Three boards were positioned on crossmembers to allow the module to be placed in position except 3″ higher. I did this because I wanted to check clearances of the module components to the lighting reflectors. I knew from the get-go that an occasional reflector may need trimmed. The boards were secured with masking tape on both sides so they didn’t fall off if bumped while hoisting the module in place. The module is long and now quite heavy. It is a little awkward to lift into position.
Good thing I put the module up on spacer boards. It kept a mistake of mine from destroying a Tortoise switch machine. Seems my Tortoise positioning drawing did not include the doubled thickness of crossmembers that are on mounting brackets. I went back to the benchwork drawing and it shows double thickness crossmembers but for some reason they never made it to the latter drawing. The drawing is fixed now. As for the Tortoise/crossmember interference problem, that is fixed now too. Mistakes are bad but in this case an opportunity to demonstrate an advantage of benchwork construction with nailing plates and screws. In under five minutes the crossmember was out of the benchwork. Remove a few screws with the screw gun, disconnect a few wires at their terminal block, and presto! Crossmember on the workbench for router work. I clamped together a router jig and went about hogging out a recess with a 3/4″ straight cut bit. The crossmember went back into place as easily as it came out. Problem solved.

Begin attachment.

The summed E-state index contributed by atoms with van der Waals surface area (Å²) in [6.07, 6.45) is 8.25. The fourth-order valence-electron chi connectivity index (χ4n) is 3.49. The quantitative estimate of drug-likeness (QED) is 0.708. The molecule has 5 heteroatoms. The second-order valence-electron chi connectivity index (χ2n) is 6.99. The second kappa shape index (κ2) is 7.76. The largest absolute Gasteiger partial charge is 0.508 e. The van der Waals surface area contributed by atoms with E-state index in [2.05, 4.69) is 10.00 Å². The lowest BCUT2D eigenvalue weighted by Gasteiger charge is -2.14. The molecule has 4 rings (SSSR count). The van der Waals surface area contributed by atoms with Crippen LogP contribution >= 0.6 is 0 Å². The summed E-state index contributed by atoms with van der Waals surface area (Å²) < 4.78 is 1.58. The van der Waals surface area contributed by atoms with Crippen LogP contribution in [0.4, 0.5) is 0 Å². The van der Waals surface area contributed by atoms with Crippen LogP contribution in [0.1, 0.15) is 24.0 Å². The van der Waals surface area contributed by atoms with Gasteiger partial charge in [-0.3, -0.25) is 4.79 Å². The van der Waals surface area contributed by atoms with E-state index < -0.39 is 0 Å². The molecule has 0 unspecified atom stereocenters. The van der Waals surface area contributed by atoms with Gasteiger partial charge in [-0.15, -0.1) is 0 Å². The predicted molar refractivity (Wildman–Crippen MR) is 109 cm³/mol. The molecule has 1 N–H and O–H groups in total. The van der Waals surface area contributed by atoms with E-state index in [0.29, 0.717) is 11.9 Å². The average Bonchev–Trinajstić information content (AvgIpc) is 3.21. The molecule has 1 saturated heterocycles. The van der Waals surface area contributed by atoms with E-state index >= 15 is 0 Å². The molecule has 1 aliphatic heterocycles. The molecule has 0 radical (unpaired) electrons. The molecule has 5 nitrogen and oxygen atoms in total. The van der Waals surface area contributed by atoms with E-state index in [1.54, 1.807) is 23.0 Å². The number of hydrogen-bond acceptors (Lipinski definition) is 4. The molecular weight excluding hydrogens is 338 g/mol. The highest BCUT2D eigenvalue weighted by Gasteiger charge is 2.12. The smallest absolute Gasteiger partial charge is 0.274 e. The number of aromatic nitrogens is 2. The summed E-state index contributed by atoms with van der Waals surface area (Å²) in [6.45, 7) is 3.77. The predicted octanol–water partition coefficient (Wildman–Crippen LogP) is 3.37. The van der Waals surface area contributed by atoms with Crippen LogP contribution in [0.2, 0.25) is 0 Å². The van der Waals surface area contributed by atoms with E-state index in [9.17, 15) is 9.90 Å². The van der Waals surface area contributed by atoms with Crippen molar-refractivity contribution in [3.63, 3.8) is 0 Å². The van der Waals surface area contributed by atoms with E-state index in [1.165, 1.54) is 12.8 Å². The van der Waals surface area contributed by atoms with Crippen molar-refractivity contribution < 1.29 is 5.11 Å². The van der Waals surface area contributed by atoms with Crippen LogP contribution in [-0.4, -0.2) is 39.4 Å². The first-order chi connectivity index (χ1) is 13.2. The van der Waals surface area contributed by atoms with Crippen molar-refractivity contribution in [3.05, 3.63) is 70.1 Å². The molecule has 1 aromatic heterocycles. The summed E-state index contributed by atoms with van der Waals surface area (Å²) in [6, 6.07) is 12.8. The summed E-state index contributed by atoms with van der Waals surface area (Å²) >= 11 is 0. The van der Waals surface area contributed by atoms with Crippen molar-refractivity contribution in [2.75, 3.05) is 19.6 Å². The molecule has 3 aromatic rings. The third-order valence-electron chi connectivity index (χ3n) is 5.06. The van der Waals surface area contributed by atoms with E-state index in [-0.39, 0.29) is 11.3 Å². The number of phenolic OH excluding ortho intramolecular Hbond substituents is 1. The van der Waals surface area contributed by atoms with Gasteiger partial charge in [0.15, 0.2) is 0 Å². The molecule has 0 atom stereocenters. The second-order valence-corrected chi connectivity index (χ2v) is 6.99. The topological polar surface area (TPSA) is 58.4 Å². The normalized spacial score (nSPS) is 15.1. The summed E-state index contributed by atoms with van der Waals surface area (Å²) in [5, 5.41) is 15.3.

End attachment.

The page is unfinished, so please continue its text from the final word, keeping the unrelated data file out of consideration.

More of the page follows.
As I mentioned, two reflectors did need trimming. A snip on the corner of one and a length shortening of on another. No big deal. Very pleased that so little reflector modification was needed.
With alterations made I set the module down into its final position and reinstalled all of the riser screws.
It is better to be lucky than good they say. Certainly applies here. It seems I placed a point rails wiring peg in a no-go zone above a crossmember. Same problem as before – lack of double thickness crossmember indication in the drawing. Fortunately, luck covered my butt. The peg is just short enough that it causes no interference problem. Even with the drawing corrected the lesson learned is to do a better job of marking the underside of the sub-roadbed before I pull it off the benchwork. That way I will have the drawing and marks to keep similar mistakes from occurring in the next modules.
The last remaining task was to connect the module to the power buses. Cut, solder, attach. Exactly how it was meant to work.
I couldn’t help myself but to power up the railroad and run a train. It ran well. Playing didn’t last long because I can’t operate turnouts just yet. Fascia control panels need to be built. But that has to wait until track is laid on all modules. For now a bundle of wires hang out of the bottom waiting.
The module in place with foam reinstalled. Module #1 is done.
Here is a view of the underside. Even though the module is dense with wiring, the remainder of the underside is pretty much open. That space will fill up over time as additional electronic gizmos are added along with wiring for structure lights, signals, animation, etc.
Building module #1 was an adventure. I learned a lot along the way. From here on it will basically be lather, rinse, repeat. Let the lathering begin! Module #2 is on the workbench.